What Would It Take to Reach the Nearest Exoplanet?



Flickr Bill Lile (CC)

Anybody who longs to see an alien world up close got an exciting gift last year. In August, researchers reported the discovery of a potentially habitable, Earth-sized planet orbiting the Sun’s closest stellar neighbour — Proxima Centauri, a mere 1.3 parsecs, or 4.22 light years, away.

It’s a tempting — some might say irresistible — destination. Sending a spacecraft to the planet, dubbed Proxima b, would give humans their first view of a world outside the Solar System. “Clearly it would be a huge step forward for humanity if we could reach out to the nearest star system,” says Bruce Betts, director of science and technology for the Planetary Society in Pasadena, California. The data beamed back could reveal whether the alien world offers the right conditions for life — and maybe even whether anything inhabits it.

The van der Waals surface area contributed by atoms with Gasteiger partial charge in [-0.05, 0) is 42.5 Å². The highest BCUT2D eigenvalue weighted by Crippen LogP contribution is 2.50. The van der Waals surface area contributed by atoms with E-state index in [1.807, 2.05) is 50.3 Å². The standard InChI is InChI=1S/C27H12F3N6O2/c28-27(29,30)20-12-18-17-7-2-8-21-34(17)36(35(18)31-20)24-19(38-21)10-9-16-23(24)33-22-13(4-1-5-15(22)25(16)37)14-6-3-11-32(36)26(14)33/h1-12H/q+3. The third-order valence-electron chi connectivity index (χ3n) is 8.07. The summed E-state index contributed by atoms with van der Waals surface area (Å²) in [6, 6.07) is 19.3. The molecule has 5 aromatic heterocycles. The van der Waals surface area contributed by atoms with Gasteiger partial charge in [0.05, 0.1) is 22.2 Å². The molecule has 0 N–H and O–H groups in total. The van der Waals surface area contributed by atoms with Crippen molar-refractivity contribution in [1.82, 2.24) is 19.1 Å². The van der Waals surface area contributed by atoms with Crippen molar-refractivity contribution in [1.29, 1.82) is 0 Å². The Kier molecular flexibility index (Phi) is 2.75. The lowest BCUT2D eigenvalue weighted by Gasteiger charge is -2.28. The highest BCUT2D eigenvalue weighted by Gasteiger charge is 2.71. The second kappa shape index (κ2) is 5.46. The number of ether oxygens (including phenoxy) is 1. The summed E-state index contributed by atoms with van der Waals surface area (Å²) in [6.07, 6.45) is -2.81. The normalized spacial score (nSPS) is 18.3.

The idea of reaching Proxima b is not just science fiction. In fact, a few months before the discovery of the exoplanet, a group of business leaders and scientists took the first steps towards visiting the Alpha Centauri star system, thought to be home to Proxima. They announced Breakthrough Starshot, an effort backed by US$100 million from Russian investor Yuri Milner to vastly accelerate research and development of a space probe that could make the trip. When Proxima b was found (G. Anglada-Escudé et al. Nature 536, 437440; 2016), the project gained an even more tantalizing target.

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